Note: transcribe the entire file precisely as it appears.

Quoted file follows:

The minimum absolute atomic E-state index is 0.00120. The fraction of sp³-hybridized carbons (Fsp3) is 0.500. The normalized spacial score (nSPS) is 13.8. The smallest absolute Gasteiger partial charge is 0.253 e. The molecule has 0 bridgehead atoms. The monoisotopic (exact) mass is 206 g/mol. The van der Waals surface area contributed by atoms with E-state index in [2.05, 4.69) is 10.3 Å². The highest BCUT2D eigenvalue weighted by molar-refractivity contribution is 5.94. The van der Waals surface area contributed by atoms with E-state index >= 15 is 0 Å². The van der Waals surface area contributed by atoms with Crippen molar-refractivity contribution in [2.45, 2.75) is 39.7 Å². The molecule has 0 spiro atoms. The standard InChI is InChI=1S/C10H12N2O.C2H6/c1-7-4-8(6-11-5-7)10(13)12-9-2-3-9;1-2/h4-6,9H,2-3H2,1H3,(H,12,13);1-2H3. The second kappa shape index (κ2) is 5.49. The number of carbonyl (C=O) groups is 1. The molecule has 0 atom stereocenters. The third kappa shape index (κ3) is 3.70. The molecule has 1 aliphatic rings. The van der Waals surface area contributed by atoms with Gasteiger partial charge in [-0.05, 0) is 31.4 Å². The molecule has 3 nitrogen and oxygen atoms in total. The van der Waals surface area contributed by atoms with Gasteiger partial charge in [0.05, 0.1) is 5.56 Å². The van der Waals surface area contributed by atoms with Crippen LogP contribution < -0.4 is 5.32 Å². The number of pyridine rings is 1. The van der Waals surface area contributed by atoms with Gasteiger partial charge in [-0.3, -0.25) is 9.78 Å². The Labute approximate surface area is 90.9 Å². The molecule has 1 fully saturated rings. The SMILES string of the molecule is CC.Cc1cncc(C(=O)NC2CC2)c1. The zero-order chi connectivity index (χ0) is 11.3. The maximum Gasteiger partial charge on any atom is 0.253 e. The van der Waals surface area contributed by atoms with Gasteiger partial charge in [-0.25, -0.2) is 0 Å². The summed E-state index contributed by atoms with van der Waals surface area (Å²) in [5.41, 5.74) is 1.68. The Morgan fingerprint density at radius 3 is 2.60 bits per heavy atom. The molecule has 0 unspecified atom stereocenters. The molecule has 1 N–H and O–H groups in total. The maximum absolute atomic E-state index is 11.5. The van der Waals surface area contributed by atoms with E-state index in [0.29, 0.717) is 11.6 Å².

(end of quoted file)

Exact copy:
The minimum absolute atomic E-state index is 0.00120. The fraction of sp³-hybridized carbons (Fsp3) is 0.500. The normalized spacial score (nSPS) is 13.8. The smallest absolute Gasteiger partial charge is 0.253 e. The molecule has 0 bridgehead atoms. The monoisotopic (exact) mass is 206 g/mol. The van der Waals surface area contributed by atoms with E-state index in [2.05, 4.69) is 10.3 Å². The highest BCUT2D eigenvalue weighted by molar-refractivity contribution is 5.94. The van der Waals surface area contributed by atoms with E-state index >= 15 is 0 Å². The van der Waals surface area contributed by atoms with Crippen molar-refractivity contribution in [2.45, 2.75) is 39.7 Å². The molecule has 0 spiro atoms. The standard InChI is InChI=1S/C10H12N2O.C2H6/c1-7-4-8(6-11-5-7)10(13)12-9-2-3-9;1-2/h4-6,9H,2-3H2,1H3,(H,12,13);1-2H3. The second kappa shape index (κ2) is 5.49. The number of carbonyl (C=O) groups is 1. The molecule has 0 atom stereocenters. The third kappa shape index (κ3) is 3.70. The molecule has 1 aliphatic rings. The van der Waals surface area contributed by atoms with Gasteiger partial charge in [-0.05, 0) is 31.4 Å². The molecule has 3 nitrogen and oxygen atoms in total. The van der Waals surface area contributed by atoms with Gasteiger partial charge in [0.05, 0.1) is 5.56 Å². The van der Waals surface area contributed by atoms with Crippen LogP contribution < -0.4 is 5.32 Å². The number of pyridine rings is 1. The van der Waals surface area contributed by atoms with Gasteiger partial charge in [-0.3, -0.25) is 9.78 Å². The Labute approximate surface area is 90.9 Å². The molecule has 1 fully saturated rings. The SMILES string of the molecule is CC.Cc1cncc(C(=O)NC2CC2)c1. The zero-order chi connectivity index (χ0) is 11.3. The maximum Gasteiger partial charge on any atom is 0.253 e. The van der Waals surface area contributed by atoms with Gasteiger partial charge in [-0.25, -0.2) is 0 Å². The summed E-state index contributed by atoms with van der Waals surface area (Å²) in [5.41, 5.74) is 1.68. The Morgan fingerprint density at radius 3 is 2.60 bits per heavy atom. The molecule has 0 unspecified atom stereocenters. The molecule has 1 N–H and O–H groups in total. The maximum absolute atomic E-state index is 11.5. The van der Waals surface area contributed by atoms with E-state index in [0.29, 0.717) is 11.6 Å².